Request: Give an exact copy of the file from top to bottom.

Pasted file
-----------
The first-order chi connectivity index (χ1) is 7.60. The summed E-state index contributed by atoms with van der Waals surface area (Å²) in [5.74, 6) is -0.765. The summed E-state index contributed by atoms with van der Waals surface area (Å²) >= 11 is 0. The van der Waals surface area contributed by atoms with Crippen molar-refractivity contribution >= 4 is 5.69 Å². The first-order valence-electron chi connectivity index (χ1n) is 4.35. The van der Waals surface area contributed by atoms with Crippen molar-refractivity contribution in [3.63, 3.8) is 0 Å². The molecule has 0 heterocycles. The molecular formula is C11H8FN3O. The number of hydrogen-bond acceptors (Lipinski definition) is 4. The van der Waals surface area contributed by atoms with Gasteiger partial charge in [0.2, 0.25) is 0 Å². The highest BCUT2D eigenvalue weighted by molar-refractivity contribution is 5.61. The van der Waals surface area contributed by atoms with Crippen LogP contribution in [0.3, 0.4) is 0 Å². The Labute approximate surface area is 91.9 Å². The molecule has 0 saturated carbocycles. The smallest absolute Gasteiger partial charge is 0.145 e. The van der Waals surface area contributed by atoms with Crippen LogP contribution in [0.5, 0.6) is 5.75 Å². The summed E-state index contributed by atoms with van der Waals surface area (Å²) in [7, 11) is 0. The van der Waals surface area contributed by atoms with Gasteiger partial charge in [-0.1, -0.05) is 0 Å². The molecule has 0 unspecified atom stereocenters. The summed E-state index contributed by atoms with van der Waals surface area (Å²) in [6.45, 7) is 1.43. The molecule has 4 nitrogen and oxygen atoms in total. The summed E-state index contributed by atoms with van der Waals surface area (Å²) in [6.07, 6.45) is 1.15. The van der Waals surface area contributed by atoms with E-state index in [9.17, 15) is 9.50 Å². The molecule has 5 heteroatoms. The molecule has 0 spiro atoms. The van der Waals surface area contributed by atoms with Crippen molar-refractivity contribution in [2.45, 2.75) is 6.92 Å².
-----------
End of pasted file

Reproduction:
The first-order chi connectivity index (χ1) is 7.60. The summed E-state index contributed by atoms with van der Waals surface area (Å²) in [5.74, 6) is -0.765. The summed E-state index contributed by atoms with van der Waals surface area (Å²) >= 11 is 0. The van der Waals surface area contributed by atoms with Crippen molar-refractivity contribution >= 4 is 5.69 Å². The first-order valence-electron chi connectivity index (χ1n) is 4.35. The van der Waals surface area contributed by atoms with Crippen molar-refractivity contribution in [3.63, 3.8) is 0 Å². The molecule has 0 heterocycles. The molecular formula is C11H8FN3O. The number of hydrogen-bond acceptors (Lipinski definition) is 4. The van der Waals surface area contributed by atoms with Gasteiger partial charge in [0.2, 0.25) is 0 Å². The highest BCUT2D eigenvalue weighted by molar-refractivity contribution is 5.61. The van der Waals surface area contributed by atoms with Crippen LogP contribution in [0.3, 0.4) is 0 Å². The Labute approximate surface area is 91.9 Å². The molecule has 0 saturated carbocycles. The smallest absolute Gasteiger partial charge is 0.145 e. The van der Waals surface area contributed by atoms with Crippen LogP contribution in [0.5, 0.6) is 5.75 Å². The summed E-state index contributed by atoms with van der Waals surface area (Å²) in [7, 11) is 0. The van der Waals surface area contributed by atoms with Gasteiger partial charge in [-0.1, -0.05) is 0 Å². The molecule has 0 unspecified atom stereocenters. The summed E-state index contributed by atoms with van der Waals surface area (Å²) in [6.45, 7) is 1.43. The molecule has 4 nitrogen and oxygen atoms in total. The summed E-state index contributed by atoms with van der Waals surface area (Å²) in [6.07, 6.45) is 1.15. The van der Waals surface area contributed by atoms with E-state index in [9.17, 15) is 9.50 Å². The molecule has 5 heteroatoms. The molecule has 0 spiro atoms. The van der Waals surface area contributed by atoms with Crippen molar-refractivity contribution in [2.45, 2.75) is 6.92 Å².